Gum Disease Prevention & Management
Gum Disease is very common among North American adults, but can be easily prevented! Our Ladner dental team provides preventive and restorative gum disease treatments for the Delta community.
What is Gum Disease?
The word periodontal means “around the tooth”. Periodontal disease attacks the gums and the bone that support the teeth.
Plaque is a sticky film of food debris, bacteria, and saliva. If plaque is not removed, it turns into calculus (tartar).
When plaque and calculus are not removed, they begin to destroy the gums and bone. Periodontal disease is characterized by red, swollen, and bleeding gums.
Four out of five people have periodontal disease and don’t know it! Most people are not aware of it because the disease is usually painless in the early stages.
Not only is it the number one reason for tooth loss, research suggests that there may be a link between periodontal disease and other diseases such as stroke, bacterial pneumonia, diabetes, cardiovascular disease, and increased risk during pregnancy.
Gum Disease Signs & Symptoms:
- Bleeding gums – Gums should never bleed, even when you brush vigorously or use dental floss.
- Loose teeth – Also caused by bone loss or weakened periodontal fibers (fibers that support the tooth to the bone).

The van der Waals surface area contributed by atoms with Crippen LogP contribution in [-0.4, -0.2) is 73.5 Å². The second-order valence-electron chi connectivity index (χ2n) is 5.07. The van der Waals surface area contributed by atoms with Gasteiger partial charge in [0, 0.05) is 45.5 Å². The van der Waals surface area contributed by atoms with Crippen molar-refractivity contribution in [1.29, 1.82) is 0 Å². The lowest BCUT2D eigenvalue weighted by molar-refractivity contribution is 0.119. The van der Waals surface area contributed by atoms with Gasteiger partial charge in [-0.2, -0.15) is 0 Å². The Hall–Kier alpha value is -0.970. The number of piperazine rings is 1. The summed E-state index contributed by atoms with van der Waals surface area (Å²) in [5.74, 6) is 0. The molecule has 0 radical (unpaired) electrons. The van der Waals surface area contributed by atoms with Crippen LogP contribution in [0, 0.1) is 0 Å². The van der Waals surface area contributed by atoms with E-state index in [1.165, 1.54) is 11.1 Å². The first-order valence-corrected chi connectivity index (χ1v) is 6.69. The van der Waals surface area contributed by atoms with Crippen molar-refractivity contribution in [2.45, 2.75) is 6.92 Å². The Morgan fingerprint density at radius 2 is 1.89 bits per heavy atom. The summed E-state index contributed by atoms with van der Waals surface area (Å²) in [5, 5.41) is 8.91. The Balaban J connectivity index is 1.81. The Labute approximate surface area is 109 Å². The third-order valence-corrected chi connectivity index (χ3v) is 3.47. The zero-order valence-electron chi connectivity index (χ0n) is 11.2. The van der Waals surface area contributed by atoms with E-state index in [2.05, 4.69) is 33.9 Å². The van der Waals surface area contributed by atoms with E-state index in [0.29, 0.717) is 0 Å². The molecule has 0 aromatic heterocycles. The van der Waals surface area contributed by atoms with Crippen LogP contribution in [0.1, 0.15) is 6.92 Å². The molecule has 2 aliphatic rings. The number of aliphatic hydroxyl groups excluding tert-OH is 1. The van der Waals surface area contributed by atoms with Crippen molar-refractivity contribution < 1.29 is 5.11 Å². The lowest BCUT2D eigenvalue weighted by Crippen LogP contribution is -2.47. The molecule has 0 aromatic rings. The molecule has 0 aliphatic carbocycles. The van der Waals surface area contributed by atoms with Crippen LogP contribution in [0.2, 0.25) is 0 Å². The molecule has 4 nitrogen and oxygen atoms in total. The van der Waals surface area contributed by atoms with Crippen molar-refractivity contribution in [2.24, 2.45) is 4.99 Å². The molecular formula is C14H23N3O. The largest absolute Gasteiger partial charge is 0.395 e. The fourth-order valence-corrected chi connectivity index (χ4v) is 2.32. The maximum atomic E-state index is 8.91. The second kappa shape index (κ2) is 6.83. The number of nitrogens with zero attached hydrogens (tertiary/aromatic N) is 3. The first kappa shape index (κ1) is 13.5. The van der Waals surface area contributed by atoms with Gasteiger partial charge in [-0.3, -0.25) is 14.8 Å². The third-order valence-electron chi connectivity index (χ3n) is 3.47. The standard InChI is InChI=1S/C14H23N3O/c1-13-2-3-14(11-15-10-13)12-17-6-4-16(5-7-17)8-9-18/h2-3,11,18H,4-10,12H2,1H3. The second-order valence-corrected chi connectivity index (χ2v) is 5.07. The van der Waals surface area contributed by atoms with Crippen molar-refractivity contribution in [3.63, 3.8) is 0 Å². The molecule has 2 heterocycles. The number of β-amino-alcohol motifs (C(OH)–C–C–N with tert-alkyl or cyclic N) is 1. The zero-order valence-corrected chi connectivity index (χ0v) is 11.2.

- New spacing between teeth – Caused by bone loss.
- Persistent bad breath – Caused by bacteria in the mouth.
- Pus around the teeth and gums – Sign that there is an infection present.
- Receding gums – Loss of gum around a tooth.
- Red and puffy gums – Gums should never be red or swollen.
- Tenderness or Discomfort – Plaque, calculus, and bacteria irritate the gums and teeth.
If you have periodontal disease, your dentist or dental hygienist will be able to diagnose it by performing a periodontal examination. This type of exam should always be part of your regular dental check-up.
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Periodontal treatment methods depend upon the type and severity of the disease. Your dentist and dental hygienist will evaluate for periodontal disease and recommend the appropriate treatment.
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Maintenance & Prevention
Good oral hygiene, a balanced diet, and regular visits to the dentist for cleanings and checkups can help reduce your risk of developing periodontal disease (or indeed, developing it again).